The general context of this dissertation is to evaluate patient-specific approaches to the risk of rupture of abdominal aortic aneurysm (AAA), using imaging techniques with ability to assess biological processes. Following a thorough description of available imaging techniques, our work is divided in two main research objectives, namely: (i) to provide greater clinical value to existing but unproven imaging concepts, and (ii) to suggest new concepts for improved AAA risk of rupture assessment.
The first research objective evaluated how far imaging biological activities using 18F-Fluorodeoxyglucose (FDG) Positron Emission Tomography (PET) and modeling wall stress using finite element simulations (FES) may help clinical decision-making in patients with AAA, and what would be their incremental value as compared to diameter-based patient management algorithms. On a patient basis, clinical outcomes were evaluated with regard to FDG PET and FES signaling. Further, the concept of AAA risk-equivalent diameter using FES was described and retrospectively validated using data from large multicenter trials. The second research objective included the assessment of the biological activities of the intraluminal thrombus (ILT) and the demonstration of its deleterious role in AAA using multimodality imaging. A special emphasis was put on the ability of magnetic resonance imaging (MRI) to monitor the biological activities of ILT without exogenous contrast, by evaluating its iron content.
Increased FDG uptake was a diameter-independent marker of AAA-related events over 2 years. Missing dichotomy prevented such a finding for increased wall stress, although its correlation with increased FDG uptake indicates a potentially comparable value in terms of risk management. Wall metabolism is influenced by patient-specific susceptibility factors, indicating hereditary or acquired alteration of the biological responses to wall stress. The concept of risk-equivalent diameters on FES links biomechanical estimates to basic conclusions drawn from large diameter-based clinical AAA trials. Our retrospective and diameter-adjusted validation analysis verified that biomechanical risk indicators are higher in ruptured than non-ruptured AAAs. Part of the FDG uptake is associated with biological activity along the luminal surface of the ILT, where we experimentally demonstrated phagocytosis of superparamagnetic iron oxide on MRI , both ex vivo and in vivo. This phagocytosis is correlated with the abundance of leukocytes and proteolytic activity. In addition, unenhanced MRI appearances resulting from the endogenous iron distribution within ILT also relate to these biological activities. Lastly, multimodality imaging was used to confirm the concept of the deleterious role of the ILT in AAA growth in a model of AAA by infusion of elastase in the rat.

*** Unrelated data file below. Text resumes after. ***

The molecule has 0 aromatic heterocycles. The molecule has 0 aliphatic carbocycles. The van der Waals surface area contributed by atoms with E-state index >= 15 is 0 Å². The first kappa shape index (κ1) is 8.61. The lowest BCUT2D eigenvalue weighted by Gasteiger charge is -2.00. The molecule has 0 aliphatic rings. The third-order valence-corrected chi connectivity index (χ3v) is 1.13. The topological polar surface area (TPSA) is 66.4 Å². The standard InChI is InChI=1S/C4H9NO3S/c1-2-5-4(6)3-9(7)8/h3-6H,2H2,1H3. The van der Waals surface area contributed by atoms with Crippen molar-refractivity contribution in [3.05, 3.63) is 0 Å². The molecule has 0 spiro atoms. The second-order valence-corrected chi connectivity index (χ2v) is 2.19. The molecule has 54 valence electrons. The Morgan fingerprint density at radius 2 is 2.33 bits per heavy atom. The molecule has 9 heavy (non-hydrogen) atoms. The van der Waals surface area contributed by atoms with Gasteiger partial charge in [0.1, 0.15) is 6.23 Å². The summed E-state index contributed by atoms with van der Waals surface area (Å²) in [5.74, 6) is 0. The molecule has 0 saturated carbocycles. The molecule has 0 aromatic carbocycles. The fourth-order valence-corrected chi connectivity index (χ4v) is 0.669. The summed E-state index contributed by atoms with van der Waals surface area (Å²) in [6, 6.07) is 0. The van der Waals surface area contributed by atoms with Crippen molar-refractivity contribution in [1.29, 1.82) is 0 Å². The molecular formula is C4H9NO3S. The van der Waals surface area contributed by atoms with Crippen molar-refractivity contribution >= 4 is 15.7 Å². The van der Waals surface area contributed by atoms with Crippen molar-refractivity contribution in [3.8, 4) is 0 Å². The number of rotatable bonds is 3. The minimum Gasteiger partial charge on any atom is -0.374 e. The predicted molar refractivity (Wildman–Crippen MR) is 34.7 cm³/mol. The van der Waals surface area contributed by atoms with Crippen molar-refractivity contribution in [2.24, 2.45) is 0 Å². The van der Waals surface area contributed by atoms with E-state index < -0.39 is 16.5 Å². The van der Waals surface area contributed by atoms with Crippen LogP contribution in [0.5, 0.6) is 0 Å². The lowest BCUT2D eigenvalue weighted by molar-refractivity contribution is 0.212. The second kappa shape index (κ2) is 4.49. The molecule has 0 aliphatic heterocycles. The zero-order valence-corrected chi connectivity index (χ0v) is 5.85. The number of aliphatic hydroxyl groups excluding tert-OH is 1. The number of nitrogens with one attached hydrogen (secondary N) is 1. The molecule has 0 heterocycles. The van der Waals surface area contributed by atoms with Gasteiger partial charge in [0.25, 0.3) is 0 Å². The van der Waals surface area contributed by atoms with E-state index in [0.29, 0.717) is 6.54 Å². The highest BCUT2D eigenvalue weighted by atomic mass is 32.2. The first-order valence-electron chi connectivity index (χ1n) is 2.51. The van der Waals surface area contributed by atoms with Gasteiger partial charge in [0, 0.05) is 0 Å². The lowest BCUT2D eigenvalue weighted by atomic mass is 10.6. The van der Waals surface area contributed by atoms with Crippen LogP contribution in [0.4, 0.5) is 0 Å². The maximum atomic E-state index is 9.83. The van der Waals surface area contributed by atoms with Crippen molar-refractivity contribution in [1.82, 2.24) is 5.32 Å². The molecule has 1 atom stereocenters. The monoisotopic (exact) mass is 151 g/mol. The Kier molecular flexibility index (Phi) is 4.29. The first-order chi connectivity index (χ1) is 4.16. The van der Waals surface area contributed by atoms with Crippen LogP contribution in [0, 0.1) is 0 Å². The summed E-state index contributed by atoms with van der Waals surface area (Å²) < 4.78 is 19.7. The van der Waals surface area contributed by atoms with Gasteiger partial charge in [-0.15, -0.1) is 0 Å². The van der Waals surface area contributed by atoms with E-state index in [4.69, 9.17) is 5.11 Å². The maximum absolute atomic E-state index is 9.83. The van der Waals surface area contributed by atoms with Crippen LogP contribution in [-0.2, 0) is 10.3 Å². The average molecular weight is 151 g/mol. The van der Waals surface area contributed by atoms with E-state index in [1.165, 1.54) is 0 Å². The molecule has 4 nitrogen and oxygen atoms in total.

MRI and FDG PET are capable of evidencing and quantifying in vivo some of the notoriously deleterious biological processes taking place in the aneurysmal sac, especially related to the entrapped phagocytes and red blood cells in ILT and the periadventitial inflammatory response. The central role played by ILT and its biological activities was demonstrated in vivo using several imaging techniques. The clinical value of imaging these biological activities is epitomized by a diameter-independent 2-year increased risk of event in AAA with increased wall metabolism.